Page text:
Lewis Hamilton, Mercedes, Yas Marina, 2016

Backing Rosberg up ‘not practical’, says Hamilton

2016 Abu Dhabi Grand Prix

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Lewis Hamilton says it wouldn’t be practical to hold Nico Rosberg up in order to encourage others to overtake his championship rival at Yas Marina.

Hamilton needs to win Sunday’s race with Rosberg no higher than fourth if he is to become champion. Red Bull team principal Christian Horner said the smart thing for Hamilton to do would be to get in front of his team mate and hold him up.

“I was only just made aware of what Christian had said,” said Hamilton when asked about it during today’s press conference.

Lewis Hamilton, Mercedes, Autodromo Hermanos Rodriguez, 2016
How Hamilton can disrupt Rosberg’s title run
Hamilton said his first priority was to ensure he gets ahead of his team mate. “Nico has obviously been on pole for the last two years here, he’s been very quick.”

“This has generally been a relatively strong circuit for me but I have not delivered in the last years so my sole goal is to do so, make sure that I’m at my best this weekend as I have been the last couple of races.”

Hamilton said he will consider his tactical options on Sunday, but holding Rosberg up has “not ever really been my thought process”.

“I always really just try to, if I’m out ahead I want to be as far ahead as possible. Generally when you have a 18, 30 second lead, that’s as painful a blow as you can give to the guy that you’re fighting. So you look at the last race, if we didn’t have red flags, I would have been 30 seconds ahead. Those scenarios for me is more valuable, more of an achievement than backing up your team mate.”

He also pointed out the configuration of the Yas Marina circuit makes it difficult to delay a rival.

“Here, whilst in theory it sounds like it makes a lot of sense, it’s not very practical to do,” Hamilton concluded. “You’ve got two long DRS zones here, it wouldn’t be very easy and very wise to do so.”

Meanwhile Rosberg rebuffed suggestions he could try to take him team mate out of the race to guarantee the title.

“It’s going to be a weekend like any other where I’m going to go for the race win and do what it takes to get that,” he said. “Within the limits of what’s acceptable, of course.”

2016 Abu Dhabi Grand Prix

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    Keith Collantine
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    32 comments on “Backing Rosberg up ‘not practical’, says Hamilton”

    1. Id back him up all day long. Then just burn off, cackling inanely when Max & DR swamp him. Needs must, jeez. You do anything within the parameters of acceptable behaviours to win it. Its not ballet. And just as importantly..its not important.

    2. certainly the first few laps why not until the RB’s and Ferraris have got on top of him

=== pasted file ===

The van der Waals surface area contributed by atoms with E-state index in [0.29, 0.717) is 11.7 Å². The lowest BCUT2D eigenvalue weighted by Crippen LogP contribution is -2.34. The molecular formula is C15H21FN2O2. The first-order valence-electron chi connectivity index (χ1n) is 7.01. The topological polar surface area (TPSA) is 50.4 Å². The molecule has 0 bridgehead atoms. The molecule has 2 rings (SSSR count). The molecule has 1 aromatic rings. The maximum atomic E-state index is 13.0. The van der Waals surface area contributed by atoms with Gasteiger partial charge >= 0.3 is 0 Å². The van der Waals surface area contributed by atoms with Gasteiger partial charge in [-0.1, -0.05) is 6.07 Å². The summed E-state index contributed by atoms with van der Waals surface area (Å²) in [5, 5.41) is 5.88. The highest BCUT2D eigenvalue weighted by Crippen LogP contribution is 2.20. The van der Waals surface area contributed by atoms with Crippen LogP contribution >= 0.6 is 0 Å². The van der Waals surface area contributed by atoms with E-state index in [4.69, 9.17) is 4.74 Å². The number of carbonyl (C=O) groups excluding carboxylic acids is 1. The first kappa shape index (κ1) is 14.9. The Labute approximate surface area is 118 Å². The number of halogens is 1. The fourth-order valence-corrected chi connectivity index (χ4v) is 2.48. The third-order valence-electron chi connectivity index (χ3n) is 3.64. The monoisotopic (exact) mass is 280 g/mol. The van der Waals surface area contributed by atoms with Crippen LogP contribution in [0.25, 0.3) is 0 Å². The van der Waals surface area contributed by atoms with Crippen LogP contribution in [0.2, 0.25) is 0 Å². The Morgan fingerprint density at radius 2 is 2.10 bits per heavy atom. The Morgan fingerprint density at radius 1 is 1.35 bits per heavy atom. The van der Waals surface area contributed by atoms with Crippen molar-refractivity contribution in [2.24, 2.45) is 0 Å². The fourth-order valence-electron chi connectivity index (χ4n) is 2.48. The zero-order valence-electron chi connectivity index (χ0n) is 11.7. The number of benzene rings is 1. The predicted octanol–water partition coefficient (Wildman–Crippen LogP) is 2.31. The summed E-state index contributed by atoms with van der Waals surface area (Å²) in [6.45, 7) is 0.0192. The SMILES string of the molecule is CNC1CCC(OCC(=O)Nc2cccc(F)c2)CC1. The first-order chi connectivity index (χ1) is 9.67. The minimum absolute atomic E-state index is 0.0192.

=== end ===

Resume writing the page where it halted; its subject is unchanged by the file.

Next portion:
3. “Generally when you have a 18, 30 second lead, that’s as painful a blow as you can give to the guy that you’re fighting.”

      Enough said.

      1. True. I like to call it ‘stamping one’s authority on a race.’ But it won’t stop Nico being WDC if it comes down to a LH-NR 1-2. It might, in this case, only prove Nico was being conservative.

      2. Against a driver who wasn’t even trying? I don’t think so.

      3. I agree KB.

        Trouble is the last time he was 20 seconds out front having both Red Bulls between him and Nico was Malaysia! That went well…

        May as well started from pole in Spa and run what he had because it was all lost there.

        A kind of sickening reality to the silliness of this season.

        If Nico wins there will never have been a season where reliability ‘between team mates’ altered a championship run to such a degree.

        That right there says more than anything else this year and frankly, it’s not Nicos fault, but it shines a terrible light on F1 and Mercedes.

        1. The terrible light doesn’t highlight the weakness in the inane strategy? Zoom off Lewis and revel in your superiority.
          End of.

        2. If Nico wins there will never have been a season where reliability ‘between team mates’ altered a championship run to such a degree.

          Don’t state your feelings as a fact! On top of my mind i can say 1979… Or you know – 1950!

          That right there says more than anything else this year and frankly, it’s not Nicos fault, but it shines a terrible light on F1 and Mercedes.

          Reliability has always been a part of F1. As harsh as it sometimes seems, it’s not just this year. And what terrible light on Mercedes?! Ferrari have had much more retirements and on top of that bad strategy calls. Mercedes have won WCC and WDC for the 3rd year in a row. I wouldn’t call that a terrible light at all.

          1. Well said
            Senna – Prost 1989 is another great example

        3. Instead of dwelling on mechanical failures, which are inherent to this sport, Lewis should ask himself what he was doing in Bakoe. That race is, to me, the title decider this year.

          1. So, pick a race where an under performing Lewis could have scored more points and call that the defining moment of the championship title being lost, rather than engine failure whilst in the lead of a race…. Oh well, I guess we can all create the “moment”

            1. Exactly Debra. If there was one decider, so far, it was obviously Sepang.

            2. @Debra really? Sepang: He lost 28 points effectively to Nico! Baku, team made a terrible mistake of changing parameters and not informing Lewis of the chance which team admit He wouldnt be able to fix it unless told… same bloody team told Nico a lot to save him from a potential DNF… Ham lost more than a few significant points to Nico on car reliability and team’s unwillingness to help him.